How to Grow Mojito Mint (Mentha x villosa)

If you're into sunny latitudes and an afternoon pause that refreshes in a big way, you've probably tried a mojito -- one of the most popular new tropical beverages around. It's made with mint, and the directions require "muddling" or crushing the leaves in the bottom of the glass.

Mojitos are tasty, but if you're a mint connoisseur, you may not be able to place that light aroma and mild but satisfying bite. That's because the Cuban origins of this drink call for a special mint unique to the island. The mint question can get dicey. Some references cite spearmint as the first mint used for the classic mojito, while others are adamant it was the milder Mentha x villosa. Mojitos are pretty tasty either way, and I even like them with peppermint, chocolate mint or apple mint.

How to Grow Mojito Mint

Where a few years ago it was rare, you can find Cuban mojito mint through most online herb suppliers these days. Give it a loamy spot that gets good morning light and some afternoon shade (or dappled light). It likes soil that drains well and remains uniformly moist during the hottest part of the day.

Many mints prefer similar conditions, which makes mojito mint pretty predictable if you've grown mint before. I keep mine around our home's downspout. When it rains, the mints are the first to receive the bounty, and the addition of sand to the soil insures good drainage. Mojito mint can spread out quite a bit, becoming invasive. One way to control the sprawl is to give this plant a big pot and then bury the pot in your flowerbed. You'll have decent growth but less risk of its taking over your landscape. If you think providing consistent moisture will be a problem, mulch the area around the pot in summer and fall.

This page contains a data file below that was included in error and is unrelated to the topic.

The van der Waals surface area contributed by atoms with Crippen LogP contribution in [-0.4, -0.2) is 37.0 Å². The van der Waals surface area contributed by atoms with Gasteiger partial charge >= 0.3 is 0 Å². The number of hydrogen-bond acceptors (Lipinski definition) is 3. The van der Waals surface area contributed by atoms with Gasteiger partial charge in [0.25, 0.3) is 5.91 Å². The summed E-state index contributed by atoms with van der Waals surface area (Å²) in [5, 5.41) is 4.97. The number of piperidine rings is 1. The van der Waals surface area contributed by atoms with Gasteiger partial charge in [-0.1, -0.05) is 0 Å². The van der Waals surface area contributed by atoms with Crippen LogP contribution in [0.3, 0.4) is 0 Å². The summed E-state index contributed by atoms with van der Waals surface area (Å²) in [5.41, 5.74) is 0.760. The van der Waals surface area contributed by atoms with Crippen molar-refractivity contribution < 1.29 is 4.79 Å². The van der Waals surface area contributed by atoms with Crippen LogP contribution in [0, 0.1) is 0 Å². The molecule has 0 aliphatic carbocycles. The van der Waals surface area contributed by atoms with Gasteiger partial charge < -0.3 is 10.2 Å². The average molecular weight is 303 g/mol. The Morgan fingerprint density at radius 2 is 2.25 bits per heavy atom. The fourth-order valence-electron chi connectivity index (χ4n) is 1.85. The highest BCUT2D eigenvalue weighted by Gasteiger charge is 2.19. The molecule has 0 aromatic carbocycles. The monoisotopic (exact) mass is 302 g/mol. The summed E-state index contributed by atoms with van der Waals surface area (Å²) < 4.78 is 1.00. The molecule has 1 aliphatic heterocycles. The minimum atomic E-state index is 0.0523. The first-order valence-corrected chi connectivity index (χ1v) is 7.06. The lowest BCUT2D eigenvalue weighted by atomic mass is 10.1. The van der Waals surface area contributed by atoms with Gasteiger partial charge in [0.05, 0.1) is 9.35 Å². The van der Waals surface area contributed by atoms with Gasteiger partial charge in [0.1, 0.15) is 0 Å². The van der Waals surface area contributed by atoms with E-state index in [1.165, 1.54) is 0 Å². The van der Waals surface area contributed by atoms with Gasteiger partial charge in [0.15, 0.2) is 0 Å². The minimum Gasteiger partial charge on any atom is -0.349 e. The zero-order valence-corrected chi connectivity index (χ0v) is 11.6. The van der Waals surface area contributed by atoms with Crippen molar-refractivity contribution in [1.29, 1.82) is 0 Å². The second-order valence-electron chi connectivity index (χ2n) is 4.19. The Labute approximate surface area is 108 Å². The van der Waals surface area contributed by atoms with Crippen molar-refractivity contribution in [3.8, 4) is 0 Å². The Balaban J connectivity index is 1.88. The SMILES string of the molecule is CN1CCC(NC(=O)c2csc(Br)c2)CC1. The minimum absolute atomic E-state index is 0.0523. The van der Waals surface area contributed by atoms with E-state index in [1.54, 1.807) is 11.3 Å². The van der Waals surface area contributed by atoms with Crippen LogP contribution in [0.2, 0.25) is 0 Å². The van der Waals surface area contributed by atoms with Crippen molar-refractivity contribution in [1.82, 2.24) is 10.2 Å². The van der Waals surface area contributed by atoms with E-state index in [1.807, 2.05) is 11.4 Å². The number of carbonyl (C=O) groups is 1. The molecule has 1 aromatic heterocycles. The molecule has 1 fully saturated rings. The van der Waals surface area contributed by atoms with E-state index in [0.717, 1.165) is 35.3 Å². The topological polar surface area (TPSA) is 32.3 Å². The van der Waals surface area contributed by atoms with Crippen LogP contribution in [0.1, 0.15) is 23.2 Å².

Harvesting and using Mojito Mint

Harvest leaves once the plant is 8 to 10 inches tall. A good rule of thumb is to limit harvesting to a third of the plant at a time. Wait for at least that much growth before harvesting again. Once the plant is established in the garden, this shouldn't be a problem. For the best flavor, harvest leaves in the morning before the hot sun hits them. You can keep stems in a glass of water until you're ready to use them.

Mojito mint is popular, so don't be surprised if your friends, even the plant assassins you'd never expect it of, ask you for a plant start.

If the idea of making a mojito sounds downright inspired, you can find my recipe here: The Magnificent Mint Mojito


Image 1 - File:Mojito_made_with_rum,_lime,_sugar,_mint,_club_soda,_served_
By Evan Swigart from Chicago, USA (Mojito) [CC-BY-2.0 (], via Wikimedia Commons MojitoWiki.jpg
Image 2 – Mojito Mint - Photo courtesy of Bad Alley and taken on July 1, 2009 using a Panasonic DMC-FX33. mojitomintflickr.jpg

1 comment:

  1. No other mint compares in the making of a great mojito than mentha x villosa. We've grown it in medium size pots on our deck in Minnesota for a few years with very good luck, except this year it's suffering from what I believe from your advice is too much hot afternoon sun. I'll try moving it to a more advantageous location and see what happens. By the way, I had read that this mint was impossible to get in North America until Canadian Catherine Nasmith brought the plant back to Toronto in 2006. If true, we owe her a debt of gratitude that up until now we would not have been able to obtain otherwise.


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